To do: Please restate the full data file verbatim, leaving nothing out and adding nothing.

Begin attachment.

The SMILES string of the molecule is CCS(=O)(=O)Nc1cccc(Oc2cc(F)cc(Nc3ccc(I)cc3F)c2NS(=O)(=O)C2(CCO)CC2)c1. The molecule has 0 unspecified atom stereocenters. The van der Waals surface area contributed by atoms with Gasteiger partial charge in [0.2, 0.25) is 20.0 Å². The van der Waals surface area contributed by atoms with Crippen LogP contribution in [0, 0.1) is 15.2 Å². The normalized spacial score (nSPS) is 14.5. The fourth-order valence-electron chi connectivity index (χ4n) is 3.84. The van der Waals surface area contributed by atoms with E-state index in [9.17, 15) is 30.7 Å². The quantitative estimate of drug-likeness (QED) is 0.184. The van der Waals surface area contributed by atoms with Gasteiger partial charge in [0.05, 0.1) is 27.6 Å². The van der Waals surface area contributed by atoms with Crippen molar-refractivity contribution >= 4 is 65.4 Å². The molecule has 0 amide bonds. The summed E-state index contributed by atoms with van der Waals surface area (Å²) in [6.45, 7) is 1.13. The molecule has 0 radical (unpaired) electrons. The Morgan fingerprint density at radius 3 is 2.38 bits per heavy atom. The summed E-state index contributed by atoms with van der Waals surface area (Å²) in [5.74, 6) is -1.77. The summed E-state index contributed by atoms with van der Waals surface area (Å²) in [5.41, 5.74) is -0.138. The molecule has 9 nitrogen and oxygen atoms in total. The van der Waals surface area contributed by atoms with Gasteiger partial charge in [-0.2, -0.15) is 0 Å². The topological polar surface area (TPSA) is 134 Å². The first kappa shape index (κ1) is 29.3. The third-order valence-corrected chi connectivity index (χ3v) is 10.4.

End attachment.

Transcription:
The SMILES string of the molecule is CCS(=O)(=O)Nc1cccc(Oc2cc(F)cc(Nc3ccc(I)cc3F)c2NS(=O)(=O)C2(CCO)CC2)c1. The molecule has 0 unspecified atom stereocenters. The van der Waals surface area contributed by atoms with Gasteiger partial charge in [0.2, 0.25) is 20.0 Å². The van der Waals surface area contributed by atoms with Crippen LogP contribution in [0, 0.1) is 15.2 Å². The normalized spacial score (nSPS) is 14.5. The fourth-order valence-electron chi connectivity index (χ4n) is 3.84. The van der Waals surface area contributed by atoms with E-state index in [9.17, 15) is 30.7 Å². The quantitative estimate of drug-likeness (QED) is 0.184. The van der Waals surface area contributed by atoms with Gasteiger partial charge in [0.05, 0.1) is 27.6 Å². The van der Waals surface area contributed by atoms with Crippen molar-refractivity contribution >= 4 is 65.4 Å². The molecule has 0 amide bonds. The summed E-state index contributed by atoms with van der Waals surface area (Å²) in [6.45, 7) is 1.13. The molecule has 0 radical (unpaired) electrons. The Morgan fingerprint density at radius 3 is 2.38 bits per heavy atom. The summed E-state index contributed by atoms with van der Waals surface area (Å²) in [5.74, 6) is -1.77. The summed E-state index contributed by atoms with van der Waals surface area (Å²) in [5.41, 5.74) is -0.138. The molecule has 9 nitrogen and oxygen atoms in total. The van der Waals surface area contributed by atoms with Gasteiger partial charge in [-0.2, -0.15) is 0 Å². The topological polar surface area (TPSA) is 134 Å². The first kappa shape index (κ1) is 29.3. The third-order valence-corrected chi connectivity index (χ3v) is 10.4.